Can a service provider call Seniors Rights Victoria because they are concerned about an older person?
Seniors Rights Victoria provides general advice to service providers working with older people on a range of matters relating to ageing and elder abuse. The advice is provided on a confidential basis and no client details are taken.
What can service providers do to help their clients to access Seniors Rights Victoria services?
Seniors Rights Victoria can assist a client of a service provider if that client consents to our assistance. Service providers can help the older person to get access to a phone in a safe place where they can make a private call, or can help the older person to attend an interview they have arranged with an Seniors Rights Victoria staff member.
If an older person needs to use an interpreter during the call, the service provider can help the older person to access a telephone interpreter service. SRV can arrange for an interpreter to attend an in-person interview.
What if an older person who is definitely being abused won’t call Seniors Rights Victoria ?
If a service provider has a client who they know is in immediate physical danger or at risk of significant harm, they should contact the emergency services (police and/or ambulance). They should then take further action in line with their agency’s protocol for responding to elder abuse. This could include calling Seniors Rights Victoria to seek information and advice on the facts of the case without divulging any client details, and to discuss ways of assisting and supporting the client.
The State Government has developed With Respect to Age – 2009, a set of practice guidelines to help agencies develop elder abuse protocols. These are available below or from Department of Human Services at http://www.health.vic.gov.au/agedcare/policy/elder_abuse.htm
How does Seniors Rights Victoria support and assist an older person who does not want to take action against an abusive family member or carer?
Seniors Rights Victoria’s advocates support all our clients by helping them to identify and access other services they may need (such as HACC services, Aged Care Assessments and CAC packages, housing, medical services or counselling), whether or not they want to take legal action against an abuser or to recover property that has been misappropriated.
A priority for Seniors Rights Victoria’s advocates is to agree on a safety plan with any client who is at risk of violence. This plan will cover situations where they need to leave home at short notice to avoid physical harm, and will include who they can call, where they will go and how they will get there, and what they need to take with them, including medication and key documents.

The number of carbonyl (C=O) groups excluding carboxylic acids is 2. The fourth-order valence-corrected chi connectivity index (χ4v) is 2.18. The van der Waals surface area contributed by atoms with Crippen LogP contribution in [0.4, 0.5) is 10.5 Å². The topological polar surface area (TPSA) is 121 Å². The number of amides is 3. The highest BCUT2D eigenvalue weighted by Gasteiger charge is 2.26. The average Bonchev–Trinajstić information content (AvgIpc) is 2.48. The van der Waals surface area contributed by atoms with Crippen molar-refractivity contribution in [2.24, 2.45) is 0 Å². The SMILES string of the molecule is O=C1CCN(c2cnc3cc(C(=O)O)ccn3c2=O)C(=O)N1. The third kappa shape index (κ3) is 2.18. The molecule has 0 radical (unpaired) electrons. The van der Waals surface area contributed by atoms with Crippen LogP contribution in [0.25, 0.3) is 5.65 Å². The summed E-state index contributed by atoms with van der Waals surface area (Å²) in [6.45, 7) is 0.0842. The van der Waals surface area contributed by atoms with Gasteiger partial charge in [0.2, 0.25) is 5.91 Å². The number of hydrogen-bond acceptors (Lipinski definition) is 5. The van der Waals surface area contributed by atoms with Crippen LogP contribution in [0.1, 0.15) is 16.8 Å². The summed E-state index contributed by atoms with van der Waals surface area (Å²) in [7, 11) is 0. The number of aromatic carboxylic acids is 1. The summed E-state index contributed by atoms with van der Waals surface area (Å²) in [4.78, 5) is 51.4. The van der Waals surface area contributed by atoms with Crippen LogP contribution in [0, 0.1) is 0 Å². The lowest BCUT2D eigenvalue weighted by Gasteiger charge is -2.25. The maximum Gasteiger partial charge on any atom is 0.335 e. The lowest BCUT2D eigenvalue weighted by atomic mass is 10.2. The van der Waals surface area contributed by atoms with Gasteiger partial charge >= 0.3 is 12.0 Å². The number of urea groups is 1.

How does Seniors Rights Victoria assist older people who have diminished capacity or no capacity?
As Seniors Rights Victoria treats capacity as decision-specific, staff may be able to assist a client with some matters (e.g. assistance around family violence) but not others (e.g. appointing a financial attorney). It is therefore important that Seniors Rights Victoria staff meet the client first to assess what assistance can be provided, even where the client has diminished capacity.
Where Seniors Rights Victoria staff have assessed that a client does not have the capacity to provide specific instructions in relation to a particular matter, Seniors Rights Victoria may still assist the client by:
• acting for the person’s formally appointed decision maker (e.g. attorney, administrator or guardian)
• providing short term advocacy and support where there is abuse or risk of abuse, usually by linking the older person into services that can assist them
• helping to put a substitute decision maker in place for the older person.
How does Seniors Rights Victoria approach the question of a person’s capacity?
Seniors Rights Victoria accepts that a person’s capacity may diminish gradually or may fluctuate and may vary in response to particular decisions that need to be made. For example, a person who has lost capacity to make informed financial or investment decisions may still be quite capable of deciding how they want to live and who they want to live with.
The question of whether a person has capacity to give instructions and to understand the effect of their instructions is initially determined and documented by the Seniors Rights Victoria staff member/s who have had contact with the client in question. Where the staff member is unsure as to capacity, Seniors Rights Victoria will arrange for a medical assessment of the person’s capacity by a trained professional in the area, such as a geriatrician, psycho-geriatrician or psychiatrist.